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Hum Mol Genet. 2013 Feb 1;22(3):452-65. doi: 10.1093/hmg/dds441. Epub 2012 Oct 16.

Hip14l-deficient mice develop neuropathological and behavioural features of Huntington disease.

Author information

1
Centre for Molecular Medicine and Therapeutics, University of British Columbia, Vancouver, British Columbia V5Z 4H4, Canada.

Abstract

Palmitoylation, the dynamic post-translational addition of the lipid, palmitate, to proteins by Asp-His-His-Cys-containing palmitoyl acyltransferase (PAT) enzymes, modulates protein function and localization and plays a key role in the nervous system. Huntingtin-interacting protein 14 (HIP14), a well-characterized neuronal PAT, has been implicated in the pathogenesis of Huntington disease (HD), a fatal neurodegenerative disease associated with motor, psychiatric and cognitive symptoms, caused by a CAG expansion in the huntingtin gene (HTT). Mice deficient for Hip14 expression develop neuropathological and behavioural features similar to HD, and the catalytic activity of HIP14 is impaired in HD mice, most likely due to the reduced interaction of HIP14 with HTT. Huntingtin-interacting protein 14-like (HIP14L) is a paralog of HIP14, with identical domain structure. Together, HIP14 and HIP14L are the major PATs for HTT. Here, we report the characterization of a Hip14l-deficient mouse model, which develops adult-onset, widespread and progressive neuropathology accompanied by early motor deficits in climbing, impaired motor learning and reduced palmitoylation of a novel HIP14L substrate: SNAP25. Although the phenotype resembles that of the Hip14(-/-) mice, a more progressive phenotype, similar to that of the YAC128 transgenic mouse model of HD, is observed. In addition, HIP14L interacts less with mutant HTT than the wild-type protein, suggesting that reduced HIP14L-dependent palmitoylation of neuronal substrates may contribute to the pathogenesis of HD. Thus, both HIP14 and HIP14L may be dysfunctional in the disease.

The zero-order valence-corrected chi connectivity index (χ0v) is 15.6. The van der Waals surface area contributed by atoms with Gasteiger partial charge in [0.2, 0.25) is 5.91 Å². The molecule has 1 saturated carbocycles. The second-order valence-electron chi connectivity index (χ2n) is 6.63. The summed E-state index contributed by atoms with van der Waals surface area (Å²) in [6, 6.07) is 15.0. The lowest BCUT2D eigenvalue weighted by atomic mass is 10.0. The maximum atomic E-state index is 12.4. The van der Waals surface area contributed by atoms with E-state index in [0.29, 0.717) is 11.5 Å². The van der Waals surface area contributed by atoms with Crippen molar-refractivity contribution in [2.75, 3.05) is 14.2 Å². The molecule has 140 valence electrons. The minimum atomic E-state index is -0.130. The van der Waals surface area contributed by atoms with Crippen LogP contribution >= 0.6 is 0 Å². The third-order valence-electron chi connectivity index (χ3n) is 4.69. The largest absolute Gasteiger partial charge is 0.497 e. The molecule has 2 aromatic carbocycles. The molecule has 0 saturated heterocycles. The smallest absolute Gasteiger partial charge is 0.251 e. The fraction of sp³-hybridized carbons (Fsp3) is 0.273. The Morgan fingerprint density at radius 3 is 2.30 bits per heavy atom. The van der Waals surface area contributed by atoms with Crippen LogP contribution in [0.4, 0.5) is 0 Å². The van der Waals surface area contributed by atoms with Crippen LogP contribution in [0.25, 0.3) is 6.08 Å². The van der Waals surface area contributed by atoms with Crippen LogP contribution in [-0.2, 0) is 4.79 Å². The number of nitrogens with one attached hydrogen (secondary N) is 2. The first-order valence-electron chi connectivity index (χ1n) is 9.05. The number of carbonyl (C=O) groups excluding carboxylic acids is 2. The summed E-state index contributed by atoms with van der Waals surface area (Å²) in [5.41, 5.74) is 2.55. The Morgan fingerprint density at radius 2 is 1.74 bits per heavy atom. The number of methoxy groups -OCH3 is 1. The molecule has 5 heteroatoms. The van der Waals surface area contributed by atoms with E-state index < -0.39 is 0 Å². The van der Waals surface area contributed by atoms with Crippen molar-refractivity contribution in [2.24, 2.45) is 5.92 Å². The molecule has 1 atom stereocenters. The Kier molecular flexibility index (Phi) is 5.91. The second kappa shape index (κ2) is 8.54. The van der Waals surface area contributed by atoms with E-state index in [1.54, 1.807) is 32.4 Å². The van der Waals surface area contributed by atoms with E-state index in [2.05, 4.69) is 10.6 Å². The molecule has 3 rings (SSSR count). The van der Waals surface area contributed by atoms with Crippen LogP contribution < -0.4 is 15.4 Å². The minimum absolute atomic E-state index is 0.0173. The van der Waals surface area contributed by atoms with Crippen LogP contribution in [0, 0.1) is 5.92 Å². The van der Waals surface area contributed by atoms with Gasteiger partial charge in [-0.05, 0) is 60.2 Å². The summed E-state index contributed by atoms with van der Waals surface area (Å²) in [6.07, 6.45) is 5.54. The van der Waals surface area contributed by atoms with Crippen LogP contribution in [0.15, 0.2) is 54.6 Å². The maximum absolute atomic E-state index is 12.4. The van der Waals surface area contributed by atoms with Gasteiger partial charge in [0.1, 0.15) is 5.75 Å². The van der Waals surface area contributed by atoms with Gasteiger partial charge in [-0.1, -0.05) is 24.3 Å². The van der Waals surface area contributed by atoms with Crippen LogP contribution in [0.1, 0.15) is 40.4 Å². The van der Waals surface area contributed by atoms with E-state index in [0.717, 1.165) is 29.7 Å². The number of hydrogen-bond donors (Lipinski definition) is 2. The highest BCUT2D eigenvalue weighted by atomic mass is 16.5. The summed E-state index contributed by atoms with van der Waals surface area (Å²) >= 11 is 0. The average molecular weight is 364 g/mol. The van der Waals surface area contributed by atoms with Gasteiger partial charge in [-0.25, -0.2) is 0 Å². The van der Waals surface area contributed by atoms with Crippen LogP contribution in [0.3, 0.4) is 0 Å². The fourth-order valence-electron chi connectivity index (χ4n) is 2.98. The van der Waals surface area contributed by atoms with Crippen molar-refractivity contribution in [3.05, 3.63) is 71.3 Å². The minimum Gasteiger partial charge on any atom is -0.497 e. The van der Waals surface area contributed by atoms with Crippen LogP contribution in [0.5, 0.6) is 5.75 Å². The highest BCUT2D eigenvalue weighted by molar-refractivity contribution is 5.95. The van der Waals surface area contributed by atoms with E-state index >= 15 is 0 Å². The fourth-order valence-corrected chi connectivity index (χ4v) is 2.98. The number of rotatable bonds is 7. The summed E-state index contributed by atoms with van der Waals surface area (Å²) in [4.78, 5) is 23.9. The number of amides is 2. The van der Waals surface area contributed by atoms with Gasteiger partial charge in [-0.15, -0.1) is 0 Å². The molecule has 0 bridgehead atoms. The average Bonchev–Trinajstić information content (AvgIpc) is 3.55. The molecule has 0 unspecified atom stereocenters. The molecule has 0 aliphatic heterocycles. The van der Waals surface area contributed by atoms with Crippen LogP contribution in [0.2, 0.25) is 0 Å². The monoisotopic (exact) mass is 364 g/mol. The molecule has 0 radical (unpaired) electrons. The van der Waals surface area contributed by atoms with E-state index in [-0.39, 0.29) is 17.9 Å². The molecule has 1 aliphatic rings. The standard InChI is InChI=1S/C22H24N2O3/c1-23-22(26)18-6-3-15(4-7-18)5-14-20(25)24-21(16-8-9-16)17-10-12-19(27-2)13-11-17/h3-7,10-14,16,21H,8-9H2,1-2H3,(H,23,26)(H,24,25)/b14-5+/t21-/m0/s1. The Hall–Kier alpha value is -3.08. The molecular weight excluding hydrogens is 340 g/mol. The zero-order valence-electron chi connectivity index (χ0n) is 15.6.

PMID:
23077216
DOI:
10.1093/hmg/dds441
[Indexed for MEDLINE]

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